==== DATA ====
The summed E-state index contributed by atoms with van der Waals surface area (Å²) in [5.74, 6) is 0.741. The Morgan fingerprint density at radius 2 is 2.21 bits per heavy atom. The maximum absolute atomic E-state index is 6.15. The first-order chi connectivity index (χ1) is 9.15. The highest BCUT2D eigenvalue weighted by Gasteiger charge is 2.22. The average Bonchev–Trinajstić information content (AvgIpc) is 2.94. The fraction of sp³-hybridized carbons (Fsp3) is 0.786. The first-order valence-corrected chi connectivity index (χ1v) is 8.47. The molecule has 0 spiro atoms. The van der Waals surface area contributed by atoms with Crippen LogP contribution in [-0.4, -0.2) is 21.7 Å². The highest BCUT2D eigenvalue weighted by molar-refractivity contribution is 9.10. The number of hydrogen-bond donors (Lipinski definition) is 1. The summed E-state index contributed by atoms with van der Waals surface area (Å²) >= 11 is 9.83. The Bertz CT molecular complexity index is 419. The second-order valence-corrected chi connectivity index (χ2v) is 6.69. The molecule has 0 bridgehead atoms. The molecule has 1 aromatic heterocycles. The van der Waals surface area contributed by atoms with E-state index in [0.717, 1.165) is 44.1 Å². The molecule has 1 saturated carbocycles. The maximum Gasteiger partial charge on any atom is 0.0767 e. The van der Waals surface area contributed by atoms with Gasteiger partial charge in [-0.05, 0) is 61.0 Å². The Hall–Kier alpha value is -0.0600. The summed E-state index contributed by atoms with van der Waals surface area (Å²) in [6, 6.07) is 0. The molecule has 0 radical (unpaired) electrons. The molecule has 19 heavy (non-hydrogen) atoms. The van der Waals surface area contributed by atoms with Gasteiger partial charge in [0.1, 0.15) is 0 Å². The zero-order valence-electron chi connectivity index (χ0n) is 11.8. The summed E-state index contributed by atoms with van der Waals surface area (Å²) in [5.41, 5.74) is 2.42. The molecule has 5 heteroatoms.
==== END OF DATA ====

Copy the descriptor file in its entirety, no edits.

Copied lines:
The summed E-state index contributed by atoms with van der Waals surface area (Å²) in [5.74, 6) is 0.741. The Morgan fingerprint density at radius 2 is 2.21 bits per heavy atom. The maximum absolute atomic E-state index is 6.15. The first-order chi connectivity index (χ1) is 9.15. The highest BCUT2D eigenvalue weighted by Gasteiger charge is 2.22. The average Bonchev–Trinajstić information content (AvgIpc) is 2.94. The fraction of sp³-hybridized carbons (Fsp3) is 0.786. The first-order valence-corrected chi connectivity index (χ1v) is 8.47. The molecule has 0 spiro atoms. The van der Waals surface area contributed by atoms with Crippen LogP contribution in [-0.4, -0.2) is 21.7 Å². The highest BCUT2D eigenvalue weighted by molar-refractivity contribution is 9.10. The number of hydrogen-bond donors (Lipinski definition) is 1. The summed E-state index contributed by atoms with van der Waals surface area (Å²) >= 11 is 9.83. The Bertz CT molecular complexity index is 419. The second-order valence-corrected chi connectivity index (χ2v) is 6.69. The molecule has 0 bridgehead atoms. The molecule has 1 aromatic heterocycles. The van der Waals surface area contributed by atoms with E-state index in [0.717, 1.165) is 44.1 Å². The molecule has 1 saturated carbocycles. The maximum Gasteiger partial charge on any atom is 0.0767 e. The van der Waals surface area contributed by atoms with Gasteiger partial charge in [-0.05, 0) is 61.0 Å². The Hall–Kier alpha value is -0.0600. The summed E-state index contributed by atoms with van der Waals surface area (Å²) in [6, 6.07) is 0. The molecule has 0 radical (unpaired) electrons. The molecule has 19 heavy (non-hydrogen) atoms. The van der Waals surface area contributed by atoms with Gasteiger partial charge in [0.1, 0.15) is 0 Å². The zero-order valence-electron chi connectivity index (χ0n) is 11.8. The summed E-state index contributed by atoms with van der Waals surface area (Å²) in [5.41, 5.74) is 2.42. The molecule has 5 heteroatoms.